Letters From The Fire: Worth The Pain

I was browsing my Facebook feed on Christmas Eve when I came across a post in the shape of Letters From The Fire’s (LFTF) new song, Worth The Pain. It’d found its way onto my feed due to comparisons to Paramore and Evanescence. Naturally, I checked it out.

The song opens with a crescendo of increasingly heavy electric guitar, something I’d associate with heavy metal. That’s not really my thing so initially, I was sceptical. However, once Alexa’s vocals burst in, I was hooked. What followed was an impressive three minutes of music, anchored through an unapologetic, ridiculously catchy opening to the chorus “Fuck you for killing my faith, thank you for walking away,” to the relatable “Who I am without you makes it worth the pain.” By the time it’d drawn to a close, I was turning over £7.99 to the iTunes store and buying the whole album, also named Worth The Pain.

So, if you don’t know Letters From The Fire, we have Alexa Kabazie on vocals, Mike Keller and Cameron Stucky on guitar, Clayton Wages on bass and Brian Sumwalt on drums. Although this is the band’s first full-length album, it’s more a re-introduction rather than a complete debut. Founded in 2012, the band enjoyed early success in the shape of national tours with Fuel, Trapt, Non Point and Pop Evil, as well as drumming up a few rock radio hits with Zombies in the Sun and a cover of Eleanor Rigby. Though it was Alexa’s arrival that proved the turning point for the band, as founder Mike Keller outlines on LFTF’s facebook page. “We heard about this singer from Kile Odell, this producer we were working with. She was killing it on the demos we heard. We had to fly to North Carolina just to see if she could do it in person. She nailed the audition literally on the first try. Two weeks later, we already had seven songs ready to go. She’s a star in the making.”

It all kicks off with Perfect Life, a track bursting with energy capped with a corker of a solo from Keller, and concludes with the heavier One Foot In The Grave, while the tracklist in between is packed with an impressively diverse mix of songs and forgive me for going holiday commercial voiceover man on you, “There is something for everyone.”

One of the record’s greatest assets, it’s not just an immensely enjoyable listen bristling with fantastic energy. So much of it is relatable. On the band’s Facebook page, Keller says: “The record is full of stories. And this is the first time I really felt something lyrically when we were writing the record. Alexa actually says what she means. Her songs actually have helped me get through a lot of my own personal shit.” There’s multiple tracks I can think of that you could pump out on full volume and just forget the world after a shitty day.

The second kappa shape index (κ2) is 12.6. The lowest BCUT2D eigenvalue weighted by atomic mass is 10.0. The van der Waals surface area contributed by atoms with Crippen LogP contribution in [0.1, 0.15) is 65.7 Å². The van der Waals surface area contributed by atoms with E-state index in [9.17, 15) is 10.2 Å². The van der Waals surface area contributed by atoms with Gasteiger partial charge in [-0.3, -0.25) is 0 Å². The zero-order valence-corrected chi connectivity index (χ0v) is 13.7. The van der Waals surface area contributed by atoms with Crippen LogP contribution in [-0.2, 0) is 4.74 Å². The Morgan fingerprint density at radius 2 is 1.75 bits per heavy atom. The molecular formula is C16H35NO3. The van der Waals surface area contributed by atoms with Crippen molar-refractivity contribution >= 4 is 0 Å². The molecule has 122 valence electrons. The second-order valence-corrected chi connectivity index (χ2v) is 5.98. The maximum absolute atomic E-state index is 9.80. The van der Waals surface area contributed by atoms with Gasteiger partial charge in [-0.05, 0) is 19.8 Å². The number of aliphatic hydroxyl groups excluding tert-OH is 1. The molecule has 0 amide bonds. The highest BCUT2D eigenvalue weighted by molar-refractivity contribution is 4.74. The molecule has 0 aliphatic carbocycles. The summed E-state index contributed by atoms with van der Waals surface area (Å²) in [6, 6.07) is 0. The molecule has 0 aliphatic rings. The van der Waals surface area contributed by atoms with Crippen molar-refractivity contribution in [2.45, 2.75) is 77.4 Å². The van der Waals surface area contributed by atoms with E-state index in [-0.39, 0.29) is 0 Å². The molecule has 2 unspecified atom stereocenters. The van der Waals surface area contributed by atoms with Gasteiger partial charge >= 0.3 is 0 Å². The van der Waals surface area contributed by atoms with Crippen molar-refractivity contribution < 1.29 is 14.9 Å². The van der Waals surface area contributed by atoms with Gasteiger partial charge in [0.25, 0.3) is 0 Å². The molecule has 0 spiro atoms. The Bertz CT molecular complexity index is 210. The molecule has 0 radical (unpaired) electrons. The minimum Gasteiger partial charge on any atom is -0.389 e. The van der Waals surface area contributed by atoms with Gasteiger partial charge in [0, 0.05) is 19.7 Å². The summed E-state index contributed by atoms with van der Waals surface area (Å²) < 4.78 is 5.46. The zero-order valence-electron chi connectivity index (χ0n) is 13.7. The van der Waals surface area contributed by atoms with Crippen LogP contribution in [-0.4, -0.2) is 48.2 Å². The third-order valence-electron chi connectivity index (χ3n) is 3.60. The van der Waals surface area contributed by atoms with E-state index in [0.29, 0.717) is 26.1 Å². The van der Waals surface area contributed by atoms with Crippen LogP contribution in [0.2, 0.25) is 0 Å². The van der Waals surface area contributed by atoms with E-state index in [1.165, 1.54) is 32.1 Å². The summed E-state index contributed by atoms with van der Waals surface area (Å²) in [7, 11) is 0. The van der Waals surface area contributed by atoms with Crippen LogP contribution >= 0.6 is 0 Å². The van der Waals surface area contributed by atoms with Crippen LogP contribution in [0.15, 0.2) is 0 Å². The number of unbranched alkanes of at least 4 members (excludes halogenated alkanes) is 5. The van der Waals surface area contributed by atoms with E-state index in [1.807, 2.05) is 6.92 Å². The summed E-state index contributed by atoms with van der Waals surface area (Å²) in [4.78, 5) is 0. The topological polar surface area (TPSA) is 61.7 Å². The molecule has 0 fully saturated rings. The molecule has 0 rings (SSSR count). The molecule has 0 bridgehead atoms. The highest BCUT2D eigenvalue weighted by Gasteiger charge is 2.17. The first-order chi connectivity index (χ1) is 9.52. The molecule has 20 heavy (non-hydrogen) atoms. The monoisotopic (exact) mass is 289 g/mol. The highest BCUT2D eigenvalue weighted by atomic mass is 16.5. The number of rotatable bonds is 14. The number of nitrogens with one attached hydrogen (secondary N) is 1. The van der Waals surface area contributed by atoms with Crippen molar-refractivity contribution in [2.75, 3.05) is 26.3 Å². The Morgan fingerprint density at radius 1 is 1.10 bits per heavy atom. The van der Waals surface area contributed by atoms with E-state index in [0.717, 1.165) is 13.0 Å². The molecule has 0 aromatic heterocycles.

One of the standouts is the slower, rawer, At War. For anyone who’s fallen on rougher times, it’s hard not to relate to powerful, gut-wrenching vocals including “I pray to God for angels he’ll never send”, “I’ve been a solider in every battle but my own”, and “Only surviving never living, I’ve never had a life worth living.”

Give In To Me is another that’s racking up on the play counts, thumping with heavy guitar and oozing with what’s almost a sultry quality. It focuses upon a person with addiction, goading them to “give in to me” as “I was made to set you free, a dose of me is all you need”. It throbs with that energy LFTF have, blends heavy guitar, Kabazie’s vocals and Sumwalt’s pounding drums to terrific effect.

Worth The Pain shifts up and down the gears, blending heavier, more aggressive tracks such as Live A Lie, Worth The Pain and Holy Ghost, boosted by a thumping bass from Wages and male vocals roaring “Wake up”, to impressively, slower tracks such as At War and Bruised, which sums up just how love can suck.

Trekking back to the band’s Facebook page one last time, Keller summarises: “There were times we were so close to giving up and moving on. At the end of the day, it’s been worth the struggle and the fight to do this.” If Worth The Pain is a sign of things to come, it bodes an exciting new beginning for LFTF. I really can’t wait to see what else these guys have up their sleeve.

Worth The Pain twists and turns in ways I didn’t quite expect. From track one to track thirteen, it’s clear that it’s not just Kabazie who is a star in the making. This is a band that could be set for a very bright future indeed. Worth the pain? As my play counts rise by the day, I can tell you it’s worth the purchase.

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